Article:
Al Leiter's advice to Michael Kopech could transform him from a thrower into a pitcher

Al Leiter's advice to Michael Kopech could transform him from a thrower into a pitcher

Part of Michael Kopech’s All-Star experience last weekend was advice from Al Leiter that he immediately finds more comfort with his secondary pitches.

The pitching great and current MLB Network analyst spent 20-25 minutes with the White Sox No. 1 pitching prospect shagging fly balls during batting practice before the All-Star Futures Game on July 9. Leiter -- who averaged 3.1 f-Wins Above Replacement from 1994-2004 -- suggested Kopech take advantage of his time in the minor leagues to learn how to use his slider and changeup and rely less on his fastball in critical situations. Leiter believes Kopech -- ranked the No. 11 prospect in baseball by MLBPipeline.com -- has a great future that could be even brighter if he learns how to become more of a pitcher instead of a thrower.

“Even with exceptional fastballs, you need to have a complement to your fastball and your number one secondary pitch,” Leiter said. “I’m a big advocate of having pitchers like Kopech believe you’re not giving in and you’re not wimping out by throwing offspeed pitches. It actually empowers you more because of the breadth of your options and the confidence you have in it, in particular slider/changeup, that he would have other places to go. And the only way you do that is that you have to trust it and the only way you trust it is if you use it.”

Leiter would probably be pleased to hear Kopech followed that plan in his first post-Futures Game start on Friday. The franchise’s minor league pitcher of the month for April produced his best start since May by incorporating a steady diet of sliders with a few changeups into his 97-pitch effort. Kopech threw 31 sliders and six changeups as he allowed a run, four hits and walked two with five strikeouts in six innings at Biloxi. While Leiter would prefer a higher number of changeups --- ideally 15 with 20-25 sliders --- the concept is to get away from heavy reliance on the fastball.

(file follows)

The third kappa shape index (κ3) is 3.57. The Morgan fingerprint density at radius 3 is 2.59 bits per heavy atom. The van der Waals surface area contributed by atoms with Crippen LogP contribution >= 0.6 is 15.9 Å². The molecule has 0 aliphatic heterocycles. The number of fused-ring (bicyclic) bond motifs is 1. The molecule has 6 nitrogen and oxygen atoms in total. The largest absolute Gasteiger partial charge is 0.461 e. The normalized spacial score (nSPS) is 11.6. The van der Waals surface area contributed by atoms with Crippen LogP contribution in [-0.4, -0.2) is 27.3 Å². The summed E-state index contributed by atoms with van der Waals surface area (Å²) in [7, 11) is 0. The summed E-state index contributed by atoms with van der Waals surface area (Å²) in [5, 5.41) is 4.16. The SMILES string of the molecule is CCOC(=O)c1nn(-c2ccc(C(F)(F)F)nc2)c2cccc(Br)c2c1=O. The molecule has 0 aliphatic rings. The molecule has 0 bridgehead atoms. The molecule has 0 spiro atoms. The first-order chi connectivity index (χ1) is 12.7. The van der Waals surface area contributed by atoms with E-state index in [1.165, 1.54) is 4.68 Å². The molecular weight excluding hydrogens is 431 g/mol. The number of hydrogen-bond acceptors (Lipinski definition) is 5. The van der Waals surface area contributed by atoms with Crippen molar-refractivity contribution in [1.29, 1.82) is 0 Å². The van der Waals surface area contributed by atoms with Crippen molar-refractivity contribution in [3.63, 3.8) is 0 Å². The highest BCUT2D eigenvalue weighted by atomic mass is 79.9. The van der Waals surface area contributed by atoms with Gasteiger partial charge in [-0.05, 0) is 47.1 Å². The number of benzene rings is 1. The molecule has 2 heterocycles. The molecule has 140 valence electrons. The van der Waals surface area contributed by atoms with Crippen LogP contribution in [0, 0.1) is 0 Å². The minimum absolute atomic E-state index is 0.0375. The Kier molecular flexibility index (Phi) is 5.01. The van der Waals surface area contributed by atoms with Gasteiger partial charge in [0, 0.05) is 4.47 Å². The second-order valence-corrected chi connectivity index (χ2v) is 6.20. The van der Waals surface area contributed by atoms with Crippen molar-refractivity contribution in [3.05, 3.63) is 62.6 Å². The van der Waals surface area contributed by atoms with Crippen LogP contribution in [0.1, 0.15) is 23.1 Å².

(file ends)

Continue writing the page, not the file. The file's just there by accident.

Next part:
Kopech will make mistakes, of course, by hanging a slider or a changeup, Leiter said. But now is the time to make those mistakes so Kopech can be more well-rounded by the time he reaches the majors.

“I’ll let you pick your spot,” Leiter said. “But I want you to throw it not as an emergency but for you to feel and recognize that it’s an important pitch.

“If he brings out a slider early and a changeup early and gets results, he now gets more empowered on pitches other than his fastball.

“The reason why he needs to experience it on the mound and not on the side is you have to see the results. You have to get positive results to reinforce what everybody is telling you. The only way you do it is there.

“Don’t give up on it because at some point he will need it. He’s going to need it to be dominant.”

Kopech said the two also spent a fair amount of time talking about getting ahead in the count. The right-hander has 106 strikeouts this season in 84 1/3 innings. But he also has issued 55 walks, which in part has run up his pitch count and prevented Kopech from going deeper into games. Through 17 starts, Kopech is averaging a tick under five innings per start.

He said the Futures Game experience was enhanced by his discussion with Leiter and thinks the entire day would give him a boost to finish his second half on a strong note.

“(Leiter) said in his career that he had a lot of walks, too,” Kopech said. “Just the keys that helped him get ahead in counts and to not worry so much when I am walking guys. Play to my strengths, but don’t put too much pressure on myself.

“To get a chance to talk to a big leaguer about pitching, to be in the big league environment, it’s really everything I wanted.”

“We all get to kind of experience big league lifestyle for a day and, hopefully, get a taste of what it's really like. That's all we really want to experience out of this, is kind of get a taste of the big leagues. It kind of makes us a little more hungry for the real thing.”

Cubs and White Sox release lineups for Game 1 of Crosstown Classic

Cubs and White Sox release lineups for Game 1 of Crosstown Classic

It's about that time again: the Crosstown Classic.

The Cubs (51-46) and White Sox (38-57) released their lineups ahead of Monday's series opener at Wrigley Field.

Kyle Hendricks (4-3, 4.09 ERA) will square off against Miguel Gonzalez (4-9, 4.89 ERA).

Here's how Joe Maddon's Cubs will line up behind Hendricks, who's back after missing six weeks.

CUBS

1. Jason Heyward - RF
2. Kris Bryant - 3B
3. Anthony Rizzo - 1B
4. Willson Contreras - C
5. Kyle Schwarber - LF
6. Ben Zobrist - 2B
7. Jon Jay - CF
8. Javy Baez - SS
9. Kyle Hendricks - P